Because cats are carnivores, their litter smells pretty awful to start with. They also carry a variety of diseases you don't want to get, so you should use the compost only where it won't come into contact with anything you're going to eat.
Unfortunately our composting efforts never really succeeded. The compost worked long enough to make us think it was a good idea, but results got worse over time. Aerating and adding straw and newspaper didn't make much difference. Then we took in two of Angelika's cousin's cats for a while, and that totally overwhelmed it.
The composter had to be fairly close to the house, which meant that eating on the deck was best at times with no wind at all. The prevailing winds definitely took the stench right to the deck.
This morning, I finally ended it, emptying a foul container into trash bags and taking them to the dump. Six hundred pounds of incredible nastiness, going to the one place where it might actually fit in. Then I cleaned up the area where it had been, which still has some lingering odor, and took apart the composter and cleaned it out too. Finally, I took a shower to get the stench off of myself. I threw out a pair of gloves, and probably need to throw out a pair of shoes.
We'll try again eventually, probably with vermiculture, in smaller quantities, but for right now we're just going to stop the experiment and focus on other less dreadful projects.
When we realized that we had eleven chickens instead of ten, we joked that all of our problems were the fault of that 11th duckling. As it turns out, we weren't entirely wrong.
After the ducklings had been outside a few days, I noticed that their feathers were coming in, and then disappearing. There were a lot of squawks out there as ducks had their feathers pulled. At first, it looked like nearly every duck had damage.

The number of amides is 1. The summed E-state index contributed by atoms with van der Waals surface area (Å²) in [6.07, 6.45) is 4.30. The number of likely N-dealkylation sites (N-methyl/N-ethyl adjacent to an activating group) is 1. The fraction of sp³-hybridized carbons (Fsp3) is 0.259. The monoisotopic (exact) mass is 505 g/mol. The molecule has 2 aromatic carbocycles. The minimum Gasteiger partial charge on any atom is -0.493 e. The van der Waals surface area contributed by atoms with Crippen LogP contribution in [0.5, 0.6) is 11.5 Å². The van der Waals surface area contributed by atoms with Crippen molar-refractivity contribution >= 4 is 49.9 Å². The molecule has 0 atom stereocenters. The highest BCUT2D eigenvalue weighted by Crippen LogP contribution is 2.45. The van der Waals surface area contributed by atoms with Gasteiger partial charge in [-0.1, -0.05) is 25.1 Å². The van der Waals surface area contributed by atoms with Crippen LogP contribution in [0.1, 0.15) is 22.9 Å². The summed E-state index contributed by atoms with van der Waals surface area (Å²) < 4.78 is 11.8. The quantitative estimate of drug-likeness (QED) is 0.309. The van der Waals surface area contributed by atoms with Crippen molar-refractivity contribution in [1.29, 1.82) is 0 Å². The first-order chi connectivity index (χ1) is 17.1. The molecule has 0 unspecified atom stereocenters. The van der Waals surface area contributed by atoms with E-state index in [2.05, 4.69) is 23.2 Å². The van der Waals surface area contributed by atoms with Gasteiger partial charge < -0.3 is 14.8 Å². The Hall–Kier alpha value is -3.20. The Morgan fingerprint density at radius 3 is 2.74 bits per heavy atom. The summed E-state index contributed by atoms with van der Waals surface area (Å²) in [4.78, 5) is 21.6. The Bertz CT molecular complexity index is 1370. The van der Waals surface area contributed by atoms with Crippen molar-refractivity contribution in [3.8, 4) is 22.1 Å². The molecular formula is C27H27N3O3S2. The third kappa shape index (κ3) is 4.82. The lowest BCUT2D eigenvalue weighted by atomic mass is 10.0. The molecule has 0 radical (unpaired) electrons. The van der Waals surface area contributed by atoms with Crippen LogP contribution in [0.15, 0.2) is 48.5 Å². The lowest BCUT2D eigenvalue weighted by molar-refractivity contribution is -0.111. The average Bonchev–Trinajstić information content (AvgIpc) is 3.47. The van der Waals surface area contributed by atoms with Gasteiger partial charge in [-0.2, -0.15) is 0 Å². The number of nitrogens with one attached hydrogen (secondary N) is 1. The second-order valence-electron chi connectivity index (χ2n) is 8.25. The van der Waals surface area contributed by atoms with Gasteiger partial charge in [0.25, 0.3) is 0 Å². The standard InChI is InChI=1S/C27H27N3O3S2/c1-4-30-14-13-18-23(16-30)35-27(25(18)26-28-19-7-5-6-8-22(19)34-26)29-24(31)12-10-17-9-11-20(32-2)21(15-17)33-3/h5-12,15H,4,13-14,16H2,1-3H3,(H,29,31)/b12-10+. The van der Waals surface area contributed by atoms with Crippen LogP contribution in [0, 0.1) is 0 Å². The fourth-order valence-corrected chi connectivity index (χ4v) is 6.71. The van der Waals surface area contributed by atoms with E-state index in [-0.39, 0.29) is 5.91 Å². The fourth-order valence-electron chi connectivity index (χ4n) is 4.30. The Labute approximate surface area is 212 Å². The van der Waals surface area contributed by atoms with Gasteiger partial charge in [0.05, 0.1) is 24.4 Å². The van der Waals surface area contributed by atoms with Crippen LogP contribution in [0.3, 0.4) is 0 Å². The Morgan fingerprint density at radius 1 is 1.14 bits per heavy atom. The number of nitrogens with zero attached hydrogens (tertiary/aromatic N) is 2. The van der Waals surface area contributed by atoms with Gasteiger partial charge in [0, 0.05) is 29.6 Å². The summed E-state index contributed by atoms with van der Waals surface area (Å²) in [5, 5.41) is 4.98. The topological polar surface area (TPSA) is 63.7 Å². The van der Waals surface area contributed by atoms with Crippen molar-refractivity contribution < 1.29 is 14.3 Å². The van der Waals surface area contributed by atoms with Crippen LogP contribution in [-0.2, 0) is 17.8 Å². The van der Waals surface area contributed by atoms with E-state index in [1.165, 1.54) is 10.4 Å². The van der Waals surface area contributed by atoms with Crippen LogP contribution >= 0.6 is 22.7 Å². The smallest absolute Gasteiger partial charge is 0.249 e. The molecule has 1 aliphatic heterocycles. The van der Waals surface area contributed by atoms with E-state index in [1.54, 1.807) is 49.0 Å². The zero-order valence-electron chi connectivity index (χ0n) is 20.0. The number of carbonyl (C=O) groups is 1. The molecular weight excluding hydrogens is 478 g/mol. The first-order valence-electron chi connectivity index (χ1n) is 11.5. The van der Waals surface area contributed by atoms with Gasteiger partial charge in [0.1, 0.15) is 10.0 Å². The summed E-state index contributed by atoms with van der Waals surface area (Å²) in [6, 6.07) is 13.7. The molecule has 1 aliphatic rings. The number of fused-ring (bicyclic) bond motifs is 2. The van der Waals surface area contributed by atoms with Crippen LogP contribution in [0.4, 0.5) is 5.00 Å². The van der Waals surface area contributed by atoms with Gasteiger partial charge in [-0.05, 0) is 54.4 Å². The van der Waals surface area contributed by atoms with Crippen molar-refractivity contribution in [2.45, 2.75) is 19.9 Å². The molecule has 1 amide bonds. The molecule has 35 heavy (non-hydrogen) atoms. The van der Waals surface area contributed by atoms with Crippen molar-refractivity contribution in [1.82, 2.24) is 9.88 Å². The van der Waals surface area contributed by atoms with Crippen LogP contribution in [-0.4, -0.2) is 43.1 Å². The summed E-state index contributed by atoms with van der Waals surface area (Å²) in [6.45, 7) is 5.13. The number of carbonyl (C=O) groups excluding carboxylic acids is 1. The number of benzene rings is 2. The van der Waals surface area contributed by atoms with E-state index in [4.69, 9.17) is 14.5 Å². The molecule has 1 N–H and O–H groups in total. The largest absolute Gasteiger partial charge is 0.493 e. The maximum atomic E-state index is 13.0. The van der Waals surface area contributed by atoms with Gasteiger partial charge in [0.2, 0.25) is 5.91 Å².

Looking through the duck books, it seemed I had the mysterious "feather cannibalism", which had kind of mysterious causes - diet? stress? close confinement? - and no clear cures except trimming bills, which I'm nowhere near capable of doing.
After a few days of observation and panic, though, it became clear that one duck had nearly all of his feathers. I also saw that same duck attacking lots of other ducks. This morning while I was setting out their water and food, I saw him attack five ducklings.
Over the weekend, I'd pulled that duck out to look at him.
I know - never name the livestock. We'd planned to slaughter and eat ducks based on personality - mean ducks first. Unfortunately, he's only four weeks old, so small and covered with largely unpluckable feathers. That wasn't a great option, for now.
(He also fought and squawked, and it was really clear he wanted to be back with his friends/victims. He even escaped the cage as I was bringing him back and forced his way back in through the fence, but got his foot stuck. I freed him from that disaster.)
So, today I built a separate little cage in a corner of the main cage, using the same fencing plus chickenwire to make sure he can't escape into the main area. Darth has food, water, the heating block from the chickens' water, and no one but himself to blame.
So far, the results are promising. He can't bite at his fellow ducks, and he doesn't whine like he did when I took him far away. He would clearly prefer to be in the main cage, but he can't be. I've heard much less pained squawking from the ducks, though I wonder if another duck will rise up in Darth's place.
One thing that's funny - the other ducks come over to visit him. They never spent much time in that corner of the cage until today.
We'll see how it goes. I'm hoping that isolating the worst perpetrator will at least give the other ducks a chance to grow their feathers back and generally heal from their wounds. I don't think Darth was the only one doing it, and I'll be keeping an eye on the rest. I definitely don't want to have to build eleven little cages in there.
An hour a day in the garden has kind of turned into an hour a day with ducklings. Hopefully this will settle down soon.
Yes, this is pretty much why.
More soon on the ducks - who are an hour a day plus by themselves - plus some actual, you know, plants for the garden.